BERLIN (Reuters) - For Recep Demir, a businessman from Germany’s large Turkish diaspora, Chancellor Angela Merkel’s opposition to Turkey joining the European Union makes perfect sense.
The chancellor, seeking a third term in power in elections in September, is ostensibly appealing to conservative supporters by postponing talks on Turkey’s accession to the 27-member bloc.
But even among the three million people of Turkish origin living in Germany, there are many who put political realism ahead of patriotism when it comes to Merkel’s stance on Turkey.
“Turkey needs to develop further to reach EU standards, and it wasn’t very well prepared for talks,” said Demir, a university-educated businessman.
“Ultimately this has long been Merkel’s position so it’s no surprise,” added Demir, whose parents were among hundreds of thousands of Turkish workers who arrived in West Germany from the 1960s under a labour pact to power its post-war boom.
The depth of feeling about Turkish Prime Minister Tayyip Erdogan’s crackdown on peaceful protests that started in Taksim Square in Istanbul has swelled Turkish voices calling for EU talks to be halted to teach Ankara a lesson.
Add to that a drift towards the conservatives among Germans with Turkish roots and away from the centre-left, and Merkel’s position on Turkey and the EU has underlined divisions within a diaspora she has increasingly sought to court.
The EU had planned to open talks with Turkey dealing with regional politics this week, until Germany, backed by Austria and the Netherlands, blocked the plan.
Instead, EU governments on Tuesday backed a German-inspired proposal to open the regional policy chapter but delaying formal talks until after an October report by the European Commission on political reforms and human rights in Turkey.
Tens of thousands of people, mostly from the Turkish-German community, have taken to the streets in German cities in recent weeks to demonstrate and support protesters in Turkey.
Much of that anger comes from groups who might be expected to oppose Erdogan.
“The negotiations should be interrupted as Erdogan is not the right man to lead Turkey into the EU,” said Ali Dogan, a leader of the Alevi community in Germany.
The sect, related to Shi‘ite Islam, forms a large minority in Turkey where members say they lack the rights enjoyed by Erdogan’s Sunni majority.
But with opinion polls suggesting a majority of Germans oppose Turkish membership, any anti-Erdogan sentiment suits Merkel, whose centre-right Christian Democratic Union party reaffirmed its long-standing opposition to Turkey joining the EU in a new campaign programme at the weekend.
Turkey’s membership application has lingered for years. It became an associate in the 1960s but accession talks launched in 2005 got bogged down in a dispute over the divided island of Cyprus, an EU member, and opposition from Paris and Berlin.
The German centre-left opposition and some analysts accuse Merkel of using the Turkish accession issue to curry favour with conservative voters at home and argue that membership talks are the best way to ensure frank dialogue on Turkish democracy.
“It is tragic this all cannot be discussed in the chapters on judiciary and fundamental rights, justice and home affairs,” said Heather Grabbe, director of the Open Society European Policy Institute.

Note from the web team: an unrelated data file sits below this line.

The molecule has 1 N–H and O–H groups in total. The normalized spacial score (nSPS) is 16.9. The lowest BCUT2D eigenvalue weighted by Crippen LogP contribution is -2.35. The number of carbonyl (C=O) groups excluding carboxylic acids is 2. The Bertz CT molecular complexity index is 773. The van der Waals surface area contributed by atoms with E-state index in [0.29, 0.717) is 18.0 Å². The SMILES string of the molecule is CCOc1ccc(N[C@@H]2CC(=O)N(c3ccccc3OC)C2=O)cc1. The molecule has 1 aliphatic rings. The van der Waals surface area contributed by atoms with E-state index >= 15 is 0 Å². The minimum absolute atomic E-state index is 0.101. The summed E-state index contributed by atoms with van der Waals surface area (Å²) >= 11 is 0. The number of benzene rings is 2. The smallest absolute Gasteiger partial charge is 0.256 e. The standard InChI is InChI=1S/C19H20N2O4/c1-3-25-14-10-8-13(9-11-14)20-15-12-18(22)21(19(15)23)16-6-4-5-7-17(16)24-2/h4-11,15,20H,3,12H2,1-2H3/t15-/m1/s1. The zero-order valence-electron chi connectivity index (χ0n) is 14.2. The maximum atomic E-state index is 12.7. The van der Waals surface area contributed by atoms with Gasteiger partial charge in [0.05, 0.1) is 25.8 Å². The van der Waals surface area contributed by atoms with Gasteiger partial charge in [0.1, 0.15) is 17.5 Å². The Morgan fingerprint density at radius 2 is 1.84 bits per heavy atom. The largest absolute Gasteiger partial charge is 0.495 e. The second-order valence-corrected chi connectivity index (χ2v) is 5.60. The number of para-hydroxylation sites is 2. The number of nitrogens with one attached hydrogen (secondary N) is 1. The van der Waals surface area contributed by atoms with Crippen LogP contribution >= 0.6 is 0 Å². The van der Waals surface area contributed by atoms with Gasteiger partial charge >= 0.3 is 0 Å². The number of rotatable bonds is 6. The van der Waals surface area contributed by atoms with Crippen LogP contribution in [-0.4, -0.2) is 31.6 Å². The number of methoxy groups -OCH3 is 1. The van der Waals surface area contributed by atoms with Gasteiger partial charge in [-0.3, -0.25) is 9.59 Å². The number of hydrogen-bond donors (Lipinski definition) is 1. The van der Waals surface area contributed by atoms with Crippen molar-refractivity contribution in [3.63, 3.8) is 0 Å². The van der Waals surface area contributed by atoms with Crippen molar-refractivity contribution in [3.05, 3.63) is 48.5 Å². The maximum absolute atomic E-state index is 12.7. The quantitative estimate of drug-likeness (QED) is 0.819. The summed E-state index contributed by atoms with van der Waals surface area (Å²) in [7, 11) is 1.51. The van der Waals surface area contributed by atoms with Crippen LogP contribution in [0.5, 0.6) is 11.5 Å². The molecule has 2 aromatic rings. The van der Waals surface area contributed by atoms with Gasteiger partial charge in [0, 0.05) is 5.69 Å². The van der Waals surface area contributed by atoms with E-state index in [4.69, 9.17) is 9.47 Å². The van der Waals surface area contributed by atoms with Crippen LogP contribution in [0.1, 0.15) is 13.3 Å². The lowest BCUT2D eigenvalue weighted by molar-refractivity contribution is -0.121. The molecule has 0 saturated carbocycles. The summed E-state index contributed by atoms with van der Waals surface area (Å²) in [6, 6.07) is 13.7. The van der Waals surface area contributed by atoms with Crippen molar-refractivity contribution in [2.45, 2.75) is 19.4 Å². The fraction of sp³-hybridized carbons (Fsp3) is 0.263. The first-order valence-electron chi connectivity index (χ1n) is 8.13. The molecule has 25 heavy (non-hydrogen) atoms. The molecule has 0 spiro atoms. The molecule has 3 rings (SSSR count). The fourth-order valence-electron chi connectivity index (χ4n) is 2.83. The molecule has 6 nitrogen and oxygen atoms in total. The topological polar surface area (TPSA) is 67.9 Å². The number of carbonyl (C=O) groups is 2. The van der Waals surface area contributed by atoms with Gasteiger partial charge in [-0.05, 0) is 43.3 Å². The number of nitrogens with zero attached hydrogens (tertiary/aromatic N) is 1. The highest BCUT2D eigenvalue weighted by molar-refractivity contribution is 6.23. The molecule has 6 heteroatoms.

“EU leverage has diminished greatly over the years as a result of all the blockages in the EU entry process.”
Not everyone in the Turkish-German community supports Merkel’s position on EU accession.
Surreyya Inal, a Turkish-German tax advisor on the board of Germany’s Chambers of Commerce and Industry, suspects Berlin is worried that Turkey, with a population of almost 81 million that matches Germany‘s, would shift the balance of power in the EU.
“If Bulgaria and Romania can already fulfil the economic and political criteria, how come Turkey does not?” she asked.
Inal said German worries about a massive influx of Turkish workers that might follow EU accession were unfounded.
“It would actually be a stroke of luck for Germany to be able to draw on so many young graduates,” said the 48-year old businesswoman, adding that membership would also enable Turks living in Germany to have dual nationality.
This is a major source of tension in the Turkish community.
Baris Yesildag, a 26-year-old selling rich, sweet baklava pastries on a street stall, complained that he was treated like a second-class citizen compared to EU immigrants in Germany.
Sporting the red shirt of a Berlin football club where he coaches a youth team, Yesildag said he was born and raised in Germany and had done voluntary military service but was still not considered a proper German.
He was also regarded with suspicion because of his Muslim faith, he said.
“The community feels insulted if you say Turkey cannot be part of the EU. It’s like saying we are not Europeans,” he said. “Maybe they think Europe is Christian - but there are Muslims living in Germany with German nationality.”
Like many on the Turkish market selling fruit, oriental delicacies and textiles on the banks of the Spree, he felt strongly enough to say Turkey should turn its back on the EU.
“Turkey doesn’t need it,” he said. “In 10 years it has managed to rise up on its own, not like Greece or Spain which had to be dragged along, and look where they are now. Why should it beg?”
Editing by Stephen Brown and Mike Collett-White